Denver DIY space Mouth House shut down, two of its tenants due in court today, a month later
Exactly a month ago today, the Mouth House was closed, and two of its tenants are due in court today facing charges of distribution of alcohol without a license. On Saturday, October 26, just as the first band was starting its set at the DIY house venue, two undercover cops (one reportedly in a Dropkick Murphys t-shirt) infiltrated the show and shut the place down. Since then, all of the folks living there have been asked to vacate the house at 2828 California Street.
"Over the summer, the cops were showing up to some shows," says one of the tenants, who asked to remain anonymous. "So they put together a little sting operation on us. We were planning on having a big Halloween show, and they sent in two undercover cops -- just as the show was getting started.
"They were vice cops," the tenant goes on. "So guess they were looking for drugs and alcohol. They gave two tickets to two of the roommates -- then, because of this whole mess, our landlord gave us a week to get out." The landlord was purportedly fully aware that Mouth House was being used as a living and show space. There were nine people on the lease, which was month-to-month.
There were a few incidents with events at Mouth House in the recent past evidently that did get out of hand, enough so that the landlord intervened -- but again, she was well aware of its use as a DIY space, and the agreement was that tenants were going to tone it down and not destroy the place.
Sauna, live at Mouth House in July of 2012.
"We've been living here for like three years now," says the tenant, "so she definitely knew who we were and what we were doing." Apparently as the raid was going down -- which included several cop cars and more than a dozen officers -- the tenants were told that the police had been following Mouth House via social networking.
"They said they were using Facebook and a website [presence] we didn't create -- Songkick," says the tenant. "The cops said that Songkick was a big part of it because it looked like we were 'selling tickets,' although none of us listed the show on Songkick ourselves." Tickets were never sold for any shows at Mouth House, actually, nor was there a required amount of money owed at the door -- all shows were donation-based.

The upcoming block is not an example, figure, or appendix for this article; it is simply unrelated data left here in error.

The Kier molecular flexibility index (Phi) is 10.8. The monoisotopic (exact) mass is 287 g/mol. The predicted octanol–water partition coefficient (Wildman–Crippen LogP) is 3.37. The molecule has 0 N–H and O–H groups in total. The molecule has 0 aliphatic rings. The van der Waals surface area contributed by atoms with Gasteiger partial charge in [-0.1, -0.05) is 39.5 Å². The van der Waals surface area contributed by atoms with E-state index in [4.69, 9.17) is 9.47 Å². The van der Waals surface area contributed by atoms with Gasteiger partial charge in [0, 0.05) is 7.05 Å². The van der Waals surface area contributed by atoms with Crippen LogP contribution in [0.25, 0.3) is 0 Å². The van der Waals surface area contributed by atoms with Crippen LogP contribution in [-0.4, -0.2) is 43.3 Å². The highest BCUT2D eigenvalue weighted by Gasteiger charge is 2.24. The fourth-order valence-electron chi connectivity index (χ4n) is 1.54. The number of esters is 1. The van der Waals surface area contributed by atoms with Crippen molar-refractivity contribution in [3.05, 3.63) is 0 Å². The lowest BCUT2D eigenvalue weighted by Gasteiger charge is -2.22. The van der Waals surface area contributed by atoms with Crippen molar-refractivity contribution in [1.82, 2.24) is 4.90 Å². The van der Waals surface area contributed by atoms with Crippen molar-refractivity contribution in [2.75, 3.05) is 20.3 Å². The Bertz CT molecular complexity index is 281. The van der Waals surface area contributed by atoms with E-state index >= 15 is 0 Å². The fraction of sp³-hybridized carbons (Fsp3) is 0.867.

For more on this story, keep reading
An uncharacteristically well-dressed Mouth House crowd.
As for the alcohol, there was beer, but it wasn't being sold outright by the tenants. "The cops thought that they would find more -- they wanted to find more. Drugs, probably. And they didn't," the tenant notes. "So, it was really just the show. The cops said that they weren't here to bust the show; they were here for the alcohol. But we weren't running a speakeasy -- it was a donation thing, and there happened to be a keg. We never intended it to be like, '$5, here's your alcohol.' That was just a side aspect of it -- we were doing what we always do -- having a DIY show."
In its three years as Mouth House -- the address has had a handful of monikers and been home to other artist-collective living situations -- the space hosted hundreds of shows, giving local and national acts alike a place to put on all ages events. In its lifetime, diverse acts like White Lung, Sauna, Speedwolf and Chase Ambler crammed amplifiers and rowdy crowds into the living room that was known for welcoming anyone and everyone to join the party.
Mouth House was even a launch pad for comedy, as local comedic heroes The Fine Gentleman's Club utilized the house as one of many venues for its end-of-summer Too Much Funstival blowouts over the last three years.
FGC's Nathan Lund lived at Mouth House for a period of time, and had this to say about the notorious space:
" I moved in to Mouth House to save money after quitting my job at the Mayan. Sam (Tallent) and I each paid 123 bucks a month, plus maybe $15 or $20 more for utilities. You couldn't beat it, if you could deal with the potential for utter madness that comes with living with 17 people who are mostly 18 to 24 years old (I turned 30 while living there, ha ha.) Fortunately, I had started dating my girlfriend right before I moved in to Mouth House and so I wasn't there all the time. It would have been too much for me to have spent every night there, because of all the shows and parties and random people that wandered in and made it as fun and chaotic and exhausting as it was to be there.
I will say that it's a fucking bullshit sham of a shame that Mouth House was shut down. A lot of very talented musicians and comedians have lived and performed at Mouth House. It was a good thing, not a bad thing, and it should be allowed to continue to house talented young creative people. The DPD should catch a rapist or a murderer or the fucking sociopaths playing Knockout instead of weird kids putting on independent shows and supporting each other."
Get the Music Newsletter
Keep your thumb on the local music scene each week with music news, trends, artist interviews and concert listings. We'll also send you special ticket offers and music deals.